Back in the spring, we published a news flash describing the potential tax increases that the Biden Administration had proposed in order to fund its economic and social platform. The most important provisions relating to the sale of a business included proposals to (i) increase the top capital gains tax rate from 20% to ordinary income tax rates for those earning over
$1 million and (ii) to increase the highest personal income tax rate from 37% to 39.6%. The result would have been a whopping increase in the capital gains tax rate from 20% to 39.6%.
You will notice that we had not published another news flash until now. The reason was simply that it was unclear whether the President could muster enough support among his own party to pass a reconciliation bill approving any form of tax increase and what that tax increase could look like.
On September 13th, the House Ways and Means Committee released its tax proposals to fund the President’s $3.5 trillion social and economic program. We believe this draft provides some guidance for our readers about the possible contours of the final tax legislation; however, with some important caveats:
The House Ways and Means Committee proposal is simply a proposal, and is far from passage into law.
The proposed legislation must be passed in both the Senate and the House through the reconciliation process. The terms of the reconciliation process affect the Senate the most, since it reduces the required vote from a supermajority to a majority (51 votes or 50 plus the vote of the Vice President).
There are 50 Democrat Senators, so a reconciliation bill would require the vote of every single Democratic Senator, plus the vote of the Vice President; no Republican Senator will vote for these tax increases.
This is where things become complicated, since a number of Senators have announced their opposition to different parts of this legislation. In the horse trading to come, the legislation will change to accommodate realpolitik, and no one can predict with certainty what the end result will look like.
Having said that, the House Ways and Means Committee proposal is important because it shows directionally where things might be headed, and they appear heading in a quite different direction than the President’s original proposal (in a way that is more positive from the perspective of those potentially selling a business).
Implications for Sellers
Here are the provisions of the draft legislation as they affect the potential sellers of insurance brokerages and other businesses:
Capital Gains Rates – The top capital gains tax rate would increase to 25% from 20%. This is a far cry from the 39.6% top capital gains tax rate proposed by the Biden Administration. The draft legislation currently provides that 2021 is treated as a transition year, with transactions either completed on or before September 13, 2021 or subject to a written binding contract on or before that date subject to the 20% capital gains rate. All other transactions would be subject to the higher 25% rate.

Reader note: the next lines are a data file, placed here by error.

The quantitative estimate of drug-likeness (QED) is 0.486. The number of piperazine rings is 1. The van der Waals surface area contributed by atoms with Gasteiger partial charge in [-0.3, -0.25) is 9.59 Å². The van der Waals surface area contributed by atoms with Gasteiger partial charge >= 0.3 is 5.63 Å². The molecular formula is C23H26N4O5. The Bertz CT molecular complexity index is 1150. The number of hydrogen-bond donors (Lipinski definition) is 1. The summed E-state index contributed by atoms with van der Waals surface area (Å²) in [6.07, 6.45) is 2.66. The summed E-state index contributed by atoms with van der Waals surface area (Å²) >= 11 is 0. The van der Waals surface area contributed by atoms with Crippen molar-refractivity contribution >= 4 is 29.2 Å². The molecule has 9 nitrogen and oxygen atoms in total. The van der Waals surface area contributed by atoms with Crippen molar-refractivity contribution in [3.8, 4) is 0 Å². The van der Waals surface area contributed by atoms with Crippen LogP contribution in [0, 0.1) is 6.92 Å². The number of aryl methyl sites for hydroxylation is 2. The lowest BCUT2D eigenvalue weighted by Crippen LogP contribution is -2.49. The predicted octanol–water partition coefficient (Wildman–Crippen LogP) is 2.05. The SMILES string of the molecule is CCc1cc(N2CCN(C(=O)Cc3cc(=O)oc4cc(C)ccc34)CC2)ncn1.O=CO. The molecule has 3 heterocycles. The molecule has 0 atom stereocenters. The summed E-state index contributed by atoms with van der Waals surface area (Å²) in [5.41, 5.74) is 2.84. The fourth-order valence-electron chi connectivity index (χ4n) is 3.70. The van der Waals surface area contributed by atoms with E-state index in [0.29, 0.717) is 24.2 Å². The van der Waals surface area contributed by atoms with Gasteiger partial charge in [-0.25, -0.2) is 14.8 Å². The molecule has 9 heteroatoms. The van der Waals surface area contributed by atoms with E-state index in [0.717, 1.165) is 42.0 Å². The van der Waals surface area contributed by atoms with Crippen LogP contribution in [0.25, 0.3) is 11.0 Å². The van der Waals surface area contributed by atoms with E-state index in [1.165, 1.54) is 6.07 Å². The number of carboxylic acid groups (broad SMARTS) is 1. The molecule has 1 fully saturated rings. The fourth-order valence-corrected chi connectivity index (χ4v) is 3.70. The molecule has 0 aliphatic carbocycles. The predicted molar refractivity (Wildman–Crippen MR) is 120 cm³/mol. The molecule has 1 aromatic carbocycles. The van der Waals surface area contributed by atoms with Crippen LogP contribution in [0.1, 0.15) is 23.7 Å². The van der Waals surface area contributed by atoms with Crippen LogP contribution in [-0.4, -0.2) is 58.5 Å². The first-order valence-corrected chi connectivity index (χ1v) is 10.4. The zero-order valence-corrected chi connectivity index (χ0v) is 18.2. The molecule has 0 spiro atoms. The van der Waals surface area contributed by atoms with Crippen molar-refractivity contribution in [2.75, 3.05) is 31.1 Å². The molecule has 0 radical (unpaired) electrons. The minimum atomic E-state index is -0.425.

Income Tax Rate – The top marginal individual income tax rate would increase to 39.6% from 37% for married individuals filing jointly with taxable income over $450,000 and for individuals with taxable income over $400,000. Unlike the President’s proposal, this has no impact on capital gains rates; however, the proposal would include a surcharge of 3% for taxpayers with modified adjusted gross income in excess of $5 million. This surcharge is effective as of January 1, 2022. It appears that this surcharge would apply in the sale of a business, but we will know more as the legislation progresses.
Changes to Net Income Investment Tax (NIIT) – The proposal indicates that the NIIT would be expanded “to cover net investment income derived in the ordinary course of a trade or business for taxpayers with greater than $400,000 in taxable income (single filer) or $500,000 (joint filer).” The NIIT is a 3.8% tax which was imposed, as the IRS described it, on “certain net investment income of individuals, estates and trusts,” effective January 1, 2013. The IRS indicated that this tax applied to “passive activities” of the taxpayer. You should check with your tax advisor to determine if this tax in its current form or potentially expanded form would apply in the sale of a business.
The bottom line is that the proposed legislation is generally much better news for sellers of businesses than President Biden’s proposals earlier this year. The top capital gains rate would be 25% (absent application of the 3.8% NIIT and 3% surcharge described above) instead of 39.6% (absent application of the 3.8% NIIT) in President Biden’s proposals. As we emphasized earlier in this article, the House Ways and Means Committee proposals are simply in draft form and will likely change if enacted at all. We will have more to say about the potential implications of the tax changes for insurance brokerage M&A in 2022 in an upcoming blog, so stay tuned.
We at Sica | Fletcher are here if you would like to have a discussion about your strategic options – please email or call us: